Thanks for tip. I just googled Lakale and their business model sounds great. I love how your jersey top turned out.

      • Ali October 17, 2013 at 4:04 pm

        Thanks, I’ve downloaded 2 patterns today – a dress and a top. Can’t wait to get started! I paid for these tho, Β£1.40 each is a steal 🌟✨🌟✨🌟

    • Ali October 18, 2013 at 4:54 pm Reply

      Oops, if you were looking its lekala, sorry βœ‚οΈβœ‚οΈ

  3. Anne W October 16, 2013 at 11:49 pm Reply

    I have to admit they do nothing for me! I’d rather trace an entire issue of Burda patterns that piece together a pdf. But that’s just me. Re jeans pattern – there is (what seems to be) a pretty good pair from Jalie that has good results. http://www.jalie.com/jalie2908-women-s-stretch-jeans-sewing-pattern.html

  4. Valerie October 17, 2013 at 1:17 am Reply

    I only ever used a PDF once and then it cut it out in the wrong size because I hadn’t checked that it was to scale. They are a PITA. By the time I had fiddled with it to make it fit I was very exasperated.
    BTW Are you going to sew the jeans with small seam allowances? If your fabric has stretch a snug fit might turn out fine.

    • Chris October 17, 2013 at 1:10 pm Reply

      I will try and pattern fit first (another thing that inexplainably I have never done) and then see how to go from there. My fabric has a lot of stretch I think, so it might all turn out fine.

  5. macinic October 17, 2013 at 5:25 am Reply

    I hear you πŸ˜‰ I really am not fond of tiled .pdfs & am more than happy to pay the extra at a copy shop to have a big page & minimal taping – more and more of the indie companies are coming on board, so lets keep asking them all!!! πŸ˜‰
    I traced my last one (the Disparate Discipline Dandelion) two pages at a time, so no taping the tiled pages. I use interfacing so like Lizzy, no pins (I dislike pins almost as much as tape!)
    Maybe there’s a small business just waiting for those who like taping to do it for us! I like tracing, so maybe the imaginary people & I can swap ;)p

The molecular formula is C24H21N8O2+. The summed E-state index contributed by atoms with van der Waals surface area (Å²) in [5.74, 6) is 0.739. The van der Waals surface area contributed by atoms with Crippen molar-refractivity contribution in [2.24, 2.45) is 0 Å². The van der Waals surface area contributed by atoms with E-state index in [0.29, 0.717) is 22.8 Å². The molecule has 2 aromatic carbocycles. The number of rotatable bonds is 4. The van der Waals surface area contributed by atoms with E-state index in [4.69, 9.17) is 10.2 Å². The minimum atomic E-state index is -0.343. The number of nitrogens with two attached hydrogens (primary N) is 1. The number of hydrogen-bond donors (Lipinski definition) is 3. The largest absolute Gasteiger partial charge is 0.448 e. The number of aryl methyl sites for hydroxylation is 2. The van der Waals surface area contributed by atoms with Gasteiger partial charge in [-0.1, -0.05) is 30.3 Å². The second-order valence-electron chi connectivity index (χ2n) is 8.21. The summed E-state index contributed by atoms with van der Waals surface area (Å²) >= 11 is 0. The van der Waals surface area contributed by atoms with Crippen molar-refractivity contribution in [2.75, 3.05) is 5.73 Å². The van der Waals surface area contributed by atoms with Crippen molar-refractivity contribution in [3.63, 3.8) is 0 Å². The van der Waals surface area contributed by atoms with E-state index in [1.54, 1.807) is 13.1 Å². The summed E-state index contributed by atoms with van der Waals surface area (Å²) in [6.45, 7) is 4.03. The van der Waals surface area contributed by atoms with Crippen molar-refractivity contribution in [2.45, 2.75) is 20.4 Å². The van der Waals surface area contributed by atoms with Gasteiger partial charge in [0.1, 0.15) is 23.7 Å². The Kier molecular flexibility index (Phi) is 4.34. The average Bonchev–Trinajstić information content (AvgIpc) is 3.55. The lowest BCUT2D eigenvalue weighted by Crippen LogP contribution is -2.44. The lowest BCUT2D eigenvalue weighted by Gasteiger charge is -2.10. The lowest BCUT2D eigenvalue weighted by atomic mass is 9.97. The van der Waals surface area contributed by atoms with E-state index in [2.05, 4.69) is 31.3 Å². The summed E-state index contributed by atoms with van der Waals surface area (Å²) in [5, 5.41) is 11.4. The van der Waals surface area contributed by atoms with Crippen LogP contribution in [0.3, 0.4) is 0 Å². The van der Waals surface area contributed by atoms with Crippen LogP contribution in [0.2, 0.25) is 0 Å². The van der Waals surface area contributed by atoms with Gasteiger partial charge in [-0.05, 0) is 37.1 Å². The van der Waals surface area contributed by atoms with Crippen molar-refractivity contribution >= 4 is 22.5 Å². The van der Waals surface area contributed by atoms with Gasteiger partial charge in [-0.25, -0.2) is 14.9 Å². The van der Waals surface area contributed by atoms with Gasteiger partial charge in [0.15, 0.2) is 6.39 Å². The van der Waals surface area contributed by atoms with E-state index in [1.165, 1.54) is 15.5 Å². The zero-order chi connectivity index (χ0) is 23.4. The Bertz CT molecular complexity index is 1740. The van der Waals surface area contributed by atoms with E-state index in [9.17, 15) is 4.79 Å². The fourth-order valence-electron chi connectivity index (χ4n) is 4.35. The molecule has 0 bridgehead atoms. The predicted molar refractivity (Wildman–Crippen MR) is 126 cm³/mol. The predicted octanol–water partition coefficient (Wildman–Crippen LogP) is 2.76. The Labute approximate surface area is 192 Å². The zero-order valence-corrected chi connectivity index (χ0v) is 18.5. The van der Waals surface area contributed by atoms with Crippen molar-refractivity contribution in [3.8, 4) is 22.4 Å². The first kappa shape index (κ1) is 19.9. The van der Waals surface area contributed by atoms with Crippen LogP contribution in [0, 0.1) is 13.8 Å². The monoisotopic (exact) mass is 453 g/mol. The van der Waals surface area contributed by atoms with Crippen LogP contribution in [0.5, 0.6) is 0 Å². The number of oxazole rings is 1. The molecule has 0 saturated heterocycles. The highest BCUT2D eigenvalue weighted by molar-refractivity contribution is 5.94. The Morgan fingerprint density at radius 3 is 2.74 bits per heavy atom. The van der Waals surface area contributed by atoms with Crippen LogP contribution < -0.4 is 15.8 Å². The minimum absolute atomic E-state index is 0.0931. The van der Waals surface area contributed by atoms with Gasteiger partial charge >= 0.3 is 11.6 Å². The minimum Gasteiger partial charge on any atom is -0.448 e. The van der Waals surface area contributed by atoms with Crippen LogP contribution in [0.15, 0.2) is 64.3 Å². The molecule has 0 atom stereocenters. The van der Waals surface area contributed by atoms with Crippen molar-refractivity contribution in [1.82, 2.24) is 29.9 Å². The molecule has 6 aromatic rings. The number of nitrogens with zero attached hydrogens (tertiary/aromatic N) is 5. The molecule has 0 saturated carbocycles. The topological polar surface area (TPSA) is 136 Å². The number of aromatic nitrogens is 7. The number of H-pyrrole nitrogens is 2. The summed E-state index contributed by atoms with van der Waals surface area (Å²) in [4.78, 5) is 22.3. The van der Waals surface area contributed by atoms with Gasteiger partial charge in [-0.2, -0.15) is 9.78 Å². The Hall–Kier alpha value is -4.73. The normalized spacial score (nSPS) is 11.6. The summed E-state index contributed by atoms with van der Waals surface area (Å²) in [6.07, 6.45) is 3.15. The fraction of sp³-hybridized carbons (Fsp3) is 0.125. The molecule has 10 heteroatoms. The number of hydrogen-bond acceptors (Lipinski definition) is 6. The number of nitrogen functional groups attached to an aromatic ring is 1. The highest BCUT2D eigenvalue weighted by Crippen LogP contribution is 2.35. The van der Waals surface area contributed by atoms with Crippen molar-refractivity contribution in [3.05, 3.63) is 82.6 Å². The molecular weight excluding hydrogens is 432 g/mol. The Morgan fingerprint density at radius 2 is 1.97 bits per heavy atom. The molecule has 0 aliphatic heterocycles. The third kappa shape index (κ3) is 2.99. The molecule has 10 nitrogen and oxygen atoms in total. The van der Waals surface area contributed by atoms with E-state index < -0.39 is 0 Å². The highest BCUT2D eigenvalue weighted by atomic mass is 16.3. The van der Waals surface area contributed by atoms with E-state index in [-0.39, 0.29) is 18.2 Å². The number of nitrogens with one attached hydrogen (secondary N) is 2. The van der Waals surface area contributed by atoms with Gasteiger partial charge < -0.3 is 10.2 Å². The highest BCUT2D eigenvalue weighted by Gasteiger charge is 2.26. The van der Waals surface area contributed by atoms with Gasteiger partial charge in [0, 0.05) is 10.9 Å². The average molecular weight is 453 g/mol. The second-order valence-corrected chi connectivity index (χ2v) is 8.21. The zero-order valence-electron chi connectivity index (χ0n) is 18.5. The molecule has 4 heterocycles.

6. Clipped Curves October 17, 2013 at 12:03 pm Reply

    Dare I stand up for PDFs?! I buy them because it’s cheaper than paying international postage (I have a limited sewing budget), there’s some new pattern makers that I like to support who have PDFs available on their blogs and almost instantly the file is in my email inbox. I ease the hassle of trying to align the pages by using stick glue (can be moved or peeled back after attaching unlike tape) and I check the page lay out to see if I can divide up into smaller more manageable sections.

    • Chris October 17, 2013 at 1:09 pm Reply

      Checking the page layout!!! Yes – I realised that might be a good idea last night after I cut through the whole sheebang that I has just glued together… Live and learn, ey πŸ˜‰

  7. Wendyp October 17, 2013 at 1:15 pm Reply

    I sometimes buy PDF-patterns but I hate putting them together! It takes such a huge amount of time, paper and tape… Ugh!

  8. littlestonecottage October 17, 2013 at 5:32 pm Reply

    I’ve only just recently put together my first PDF pattern. Didn’t like doing it at all but I am rather impatient. I think if a pattern designer has a copy shop option I would take that next time.
    Having said that, there are some awesome patterns out there that are just PDF so I think I’m going to have to master it anyway!

  9. Pella October 19, 2013 at 11:59 pm Reply

    I cannot pdf. I have downloaded freebies a couple of times,full of resolve, but the thought of messing about with sticky tape for hours brought the project to a halt. No seam allowances I’m ok with, in fact in some ways its preferable. Pdf fans, after you have downloaded, printed, cut, taped, altered to fit, cut and taped the alterations, how do you fold and store this criss crossed treasure?

    • SewingElle October 22, 2013 at 12:13 pm Reply

      Yes, storage of those bulky taped together patterns. That’s my biggest grizzle about PDF patterns. I don’t like the cutting or sticking together either. It does much business sense though..